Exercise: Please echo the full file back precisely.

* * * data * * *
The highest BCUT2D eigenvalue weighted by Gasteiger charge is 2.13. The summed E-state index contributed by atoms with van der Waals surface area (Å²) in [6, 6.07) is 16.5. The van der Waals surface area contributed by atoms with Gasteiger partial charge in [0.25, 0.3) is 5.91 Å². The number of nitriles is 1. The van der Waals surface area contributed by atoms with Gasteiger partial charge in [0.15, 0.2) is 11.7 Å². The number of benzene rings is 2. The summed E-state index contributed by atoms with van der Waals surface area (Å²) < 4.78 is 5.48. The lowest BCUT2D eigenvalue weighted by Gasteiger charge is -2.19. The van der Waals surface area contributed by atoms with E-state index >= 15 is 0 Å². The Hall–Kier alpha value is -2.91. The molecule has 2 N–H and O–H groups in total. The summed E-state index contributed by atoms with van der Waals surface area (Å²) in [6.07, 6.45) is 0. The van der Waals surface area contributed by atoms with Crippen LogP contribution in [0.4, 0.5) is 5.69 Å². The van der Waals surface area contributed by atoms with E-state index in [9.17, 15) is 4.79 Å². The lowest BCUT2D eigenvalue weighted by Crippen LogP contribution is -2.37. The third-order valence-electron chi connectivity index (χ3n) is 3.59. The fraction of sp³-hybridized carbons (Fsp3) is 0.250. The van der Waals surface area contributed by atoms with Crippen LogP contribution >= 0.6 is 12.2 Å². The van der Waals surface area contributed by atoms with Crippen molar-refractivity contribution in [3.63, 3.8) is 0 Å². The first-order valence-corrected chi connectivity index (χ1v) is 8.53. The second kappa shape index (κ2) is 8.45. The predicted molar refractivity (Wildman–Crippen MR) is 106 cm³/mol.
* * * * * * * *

The highest BCUT2D eigenvalue weighted by Gasteiger charge is 2.13. The summed E-state index contributed by atoms with van der Waals surface area (Å²) in [6, 6.07) is 16.5. The van der Waals surface area contributed by atoms with Gasteiger partial charge in [0.25, 0.3) is 5.91 Å². The number of nitriles is 1. The van der Waals surface area contributed by atoms with Gasteiger partial charge in [0.15, 0.2) is 11.7 Å². The number of benzene rings is 2. The summed E-state index contributed by atoms with van der Waals surface area (Å²) < 4.78 is 5.48. The lowest BCUT2D eigenvalue weighted by Gasteiger charge is -2.19. The van der Waals surface area contributed by atoms with E-state index >= 15 is 0 Å². The Hall–Kier alpha value is -2.91. The molecule has 2 N–H and O–H groups in total. The summed E-state index contributed by atoms with van der Waals surface area (Å²) in [6.07, 6.45) is 0. The van der Waals surface area contributed by atoms with Crippen LogP contribution in [0.4, 0.5) is 5.69 Å². The van der Waals surface area contributed by atoms with E-state index in [9.17, 15) is 4.79 Å². The lowest BCUT2D eigenvalue weighted by Crippen LogP contribution is -2.37. The third-order valence-electron chi connectivity index (χ3n) is 3.59. The fraction of sp³-hybridized carbons (Fsp3) is 0.250. The van der Waals surface area contributed by atoms with Crippen LogP contribution >= 0.6 is 12.2 Å². The van der Waals surface area contributed by atoms with Crippen molar-refractivity contribution in [3.63, 3.8) is 0 Å². The first-order valence-corrected chi connectivity index (χ1v) is 8.53. The second kappa shape index (κ2) is 8.45. The predicted molar refractivity (Wildman–Crippen MR) is 106 cm³/mol.